"In a society and educational system that repeatedly marginalizes trans* people, Z Nicolazzo has done what few higher education scholars attempt; that is, Z not only centers the experiences of Trans* college students but presents their stories in a way that brings visibility to their lives and wonderfully humanizes them as whole people. Trans* In College is an amazingly thoughtful and introspective examination of what it means to both navigate and transgress the exclusive structures, policies, and culture of post-secondary institutions. Readers will appreciate Z’s approach in this book, particularly hir capacity to complicate existing Trans*-related research and the liminal space that Trans* persons have occupied in gender and sexuality discourses. This book is a necessary read for anyone, particularly cisgender people, seeking to understand Trans* lives and experiences in college. While the emphasis is on Trans* students, this book has larger implications for facilitating social justice on college and university campuses. This book should be required classroom reading and would be an outstanding resource for professional development programs. Lastly, this book should serve as inspiration to prompt future research which centers Trans* lives."
Lori D. Patton, Professor, Higher Education & Student Affairs Program
Indiana University School of Education
"Dr. Z Nicolazzo’s first book, Trans* in College is a beautifully written, rigorous, and masterful insight into the lives of nine trans* collegians at City University [a pseudonym] and how postsecondary educators can do better to support the education, resilience practices, and life chances for trans* collegians. Through the use of critical theoretical frameworks and methodologies that begin from the experiences and needs of the participants, Nicolazzo also demonstrates new possibilities for both the doing and reporting of research in higher education. As a scholar, I look forward to sharing this book with future graduate students as an example of how we can proliferate possibilities through and for scholarship. As a trans* parent of a trans* child, I am unspeakably grateful to the nine trans* collegians who have collaborated with Nicolazzo to create together this beautiful reflection of us."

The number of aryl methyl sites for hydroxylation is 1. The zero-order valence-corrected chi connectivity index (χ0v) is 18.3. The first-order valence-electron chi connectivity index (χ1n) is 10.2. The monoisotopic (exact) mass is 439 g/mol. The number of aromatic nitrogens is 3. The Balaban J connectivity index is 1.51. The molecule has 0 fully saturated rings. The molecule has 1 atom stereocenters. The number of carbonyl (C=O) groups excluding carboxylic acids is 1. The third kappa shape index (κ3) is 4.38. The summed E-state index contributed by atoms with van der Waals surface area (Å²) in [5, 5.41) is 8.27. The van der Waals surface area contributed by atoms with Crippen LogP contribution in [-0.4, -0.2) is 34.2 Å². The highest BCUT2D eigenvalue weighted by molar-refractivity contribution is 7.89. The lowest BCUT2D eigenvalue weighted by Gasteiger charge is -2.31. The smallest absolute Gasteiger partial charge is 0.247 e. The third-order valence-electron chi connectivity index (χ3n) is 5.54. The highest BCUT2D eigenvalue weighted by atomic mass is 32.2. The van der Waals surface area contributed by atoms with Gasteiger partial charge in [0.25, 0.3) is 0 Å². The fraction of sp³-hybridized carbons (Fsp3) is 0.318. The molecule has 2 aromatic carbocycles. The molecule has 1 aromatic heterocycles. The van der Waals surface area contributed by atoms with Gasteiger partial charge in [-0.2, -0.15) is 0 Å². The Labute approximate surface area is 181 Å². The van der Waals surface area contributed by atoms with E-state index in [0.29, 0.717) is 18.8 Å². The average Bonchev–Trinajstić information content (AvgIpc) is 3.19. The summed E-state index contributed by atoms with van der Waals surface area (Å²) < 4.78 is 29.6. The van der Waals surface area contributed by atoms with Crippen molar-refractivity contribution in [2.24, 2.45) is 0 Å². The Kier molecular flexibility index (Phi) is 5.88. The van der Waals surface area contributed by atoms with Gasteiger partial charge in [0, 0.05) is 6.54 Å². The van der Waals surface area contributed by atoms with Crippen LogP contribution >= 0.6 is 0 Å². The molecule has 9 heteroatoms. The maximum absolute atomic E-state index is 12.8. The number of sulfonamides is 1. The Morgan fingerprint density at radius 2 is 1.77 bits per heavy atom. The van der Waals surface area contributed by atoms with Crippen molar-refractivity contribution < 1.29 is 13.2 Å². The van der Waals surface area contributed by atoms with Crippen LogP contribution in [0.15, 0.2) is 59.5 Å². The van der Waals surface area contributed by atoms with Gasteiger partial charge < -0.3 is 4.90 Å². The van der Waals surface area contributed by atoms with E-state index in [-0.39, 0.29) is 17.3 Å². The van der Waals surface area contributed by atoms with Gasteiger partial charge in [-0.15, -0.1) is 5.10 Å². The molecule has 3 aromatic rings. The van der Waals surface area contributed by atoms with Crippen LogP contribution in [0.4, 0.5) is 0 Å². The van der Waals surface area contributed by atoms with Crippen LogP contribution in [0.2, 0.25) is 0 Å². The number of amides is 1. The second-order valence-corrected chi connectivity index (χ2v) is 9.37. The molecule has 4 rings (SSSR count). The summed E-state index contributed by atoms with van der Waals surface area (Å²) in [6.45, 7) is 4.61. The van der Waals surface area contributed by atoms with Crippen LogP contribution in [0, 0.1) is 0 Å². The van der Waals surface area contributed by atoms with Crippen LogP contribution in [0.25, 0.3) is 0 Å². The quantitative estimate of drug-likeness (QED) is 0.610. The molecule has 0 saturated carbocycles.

Dafina-Lazarus Stewart, Ph.D., Higher Education and Student Affairs
Bowling Green State University
“There has never been a more important time for a book like this one that helps readers know that trans* college students are not only possible, but they face the seemingly impossible task of speaking their stories and, in the tradition of minoritized peoples, writing themselves into existence.
As is so clear throughout this book, trans* students are not impossible people in higher education. For centuries higher education has constructed itself to be an impossible place for trans* people to be themselves, to be safe, to be seen. We with power in higher education (e.g., tenured and tenure-stream faculty, administrators, majoritized students) have allowed it to be so, and benefitted from it. We can change it. We can read the stories represented in this book and we can make higher education live up to its best image of itself as an institution that provides opportunity. It’s time we see, and let them be seen on their terms, not ours."
From the Foreword by Kristen Renn
“This well-written, revealing ethnographic study of nine trans* college students sheds light on an area of gender identity that has long needed attention, especially in the wake of an upsurge in bias crimes and a concerted effort to thwart the rights of trans* people. (It’s not just about the bathroom!) The book gives voice to the students within a broad understanding of sexuality and identity that people have tended to look at from a binary perspective (gay/straight, male/female). Such an oversimplification ignores the lives of those who are most directly affected. Because the book specifically considers how trans* individuals function within a college setting, it is especially recommended as a must-read resource for higher education administrators, faculty, and those providing support services. Summing Up: Highly recommended.”